Wednesday, 12 August 2015

Quick Tips: Priming a metal miniature

Following an earlier blog post on working with metal miniatures - specifically Knight Models Loki - here now is a short piece on what to do with your figure after you have assembled and prepped it. Right after the prepping stage, the model looks rather messy with the glue residues near its joints and the green stuff used to sculpt Loki's foot brace as well as elbow joints. But fret not. Applying a layer of primer coat on (or priming) the miniature will not only remove such eyesores but also allow acrylic paint to stick to it. Acrylic paint does not adhere well to neither metal nor resin hence the need for a thin layer of primer coat.   

The Tamiya Fine Surface Primer (Light Grey) was used to prime the metal Loki

To prime your miniature:
1. Shake the primer aerosol spray can vigorously for about one minute;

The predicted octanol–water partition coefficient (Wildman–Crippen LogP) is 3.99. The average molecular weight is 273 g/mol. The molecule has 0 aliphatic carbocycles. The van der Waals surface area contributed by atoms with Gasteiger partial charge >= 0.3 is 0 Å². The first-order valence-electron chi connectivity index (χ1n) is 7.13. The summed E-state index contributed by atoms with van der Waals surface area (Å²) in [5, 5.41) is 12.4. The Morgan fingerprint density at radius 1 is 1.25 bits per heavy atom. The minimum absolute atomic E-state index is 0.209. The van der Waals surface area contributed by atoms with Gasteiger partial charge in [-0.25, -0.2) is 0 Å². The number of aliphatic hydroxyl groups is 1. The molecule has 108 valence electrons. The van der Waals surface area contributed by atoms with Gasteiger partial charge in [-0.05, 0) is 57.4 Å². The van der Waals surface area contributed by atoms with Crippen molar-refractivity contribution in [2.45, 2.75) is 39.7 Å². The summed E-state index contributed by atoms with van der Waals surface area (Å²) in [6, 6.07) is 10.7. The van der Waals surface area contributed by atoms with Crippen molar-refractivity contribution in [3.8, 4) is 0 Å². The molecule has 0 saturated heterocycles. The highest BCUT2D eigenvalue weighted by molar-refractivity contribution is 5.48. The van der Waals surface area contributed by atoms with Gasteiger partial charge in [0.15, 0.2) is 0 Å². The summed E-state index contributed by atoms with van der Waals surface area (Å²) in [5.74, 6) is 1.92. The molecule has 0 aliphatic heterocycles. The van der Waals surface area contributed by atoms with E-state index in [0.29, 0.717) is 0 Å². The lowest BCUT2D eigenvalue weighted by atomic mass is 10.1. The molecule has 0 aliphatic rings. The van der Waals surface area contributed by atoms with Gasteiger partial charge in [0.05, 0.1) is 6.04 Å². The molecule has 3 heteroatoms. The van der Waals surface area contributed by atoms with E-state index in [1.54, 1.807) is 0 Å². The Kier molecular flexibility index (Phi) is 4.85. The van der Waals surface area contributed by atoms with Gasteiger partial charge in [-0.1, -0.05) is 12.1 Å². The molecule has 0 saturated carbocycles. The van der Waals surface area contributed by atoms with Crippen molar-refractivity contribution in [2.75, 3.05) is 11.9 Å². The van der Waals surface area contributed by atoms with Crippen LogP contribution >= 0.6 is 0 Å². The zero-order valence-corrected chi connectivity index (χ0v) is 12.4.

2. Hold the can upright about 20 cm away from the miniature;
3. Spray across the miniature in short light bursts;
4. Turn your miniature in between the bursts;
5. Stop spraying once a thin layer of primer coat has covered the miniature; and
6. Leave it to dry - how long depends on the weather so from a few hours to overnight. 

Knight Models Loki, after priming - a closeup view

For safety and proper working conditions:
1. Always spray in a well ventilated area; and
2. Protect the surrounding area from overspray e.g. by using old newspapers.

Knight Models Loki, after priming - front view
Primer coat removes all evidence of prepping
Knight Models Loki, after priming - back view

For a more detailed view of how a primed miniature looks, please click on the YouTube video below. It shows a 360 degree view of the Knight Models Loki after priming.

Once the primer coat has dried, you are now ready to paint the miniature using acrylic paints. For some ongoing miniature painting projects, please check out the blog site of Shire Works' own resident painter =>

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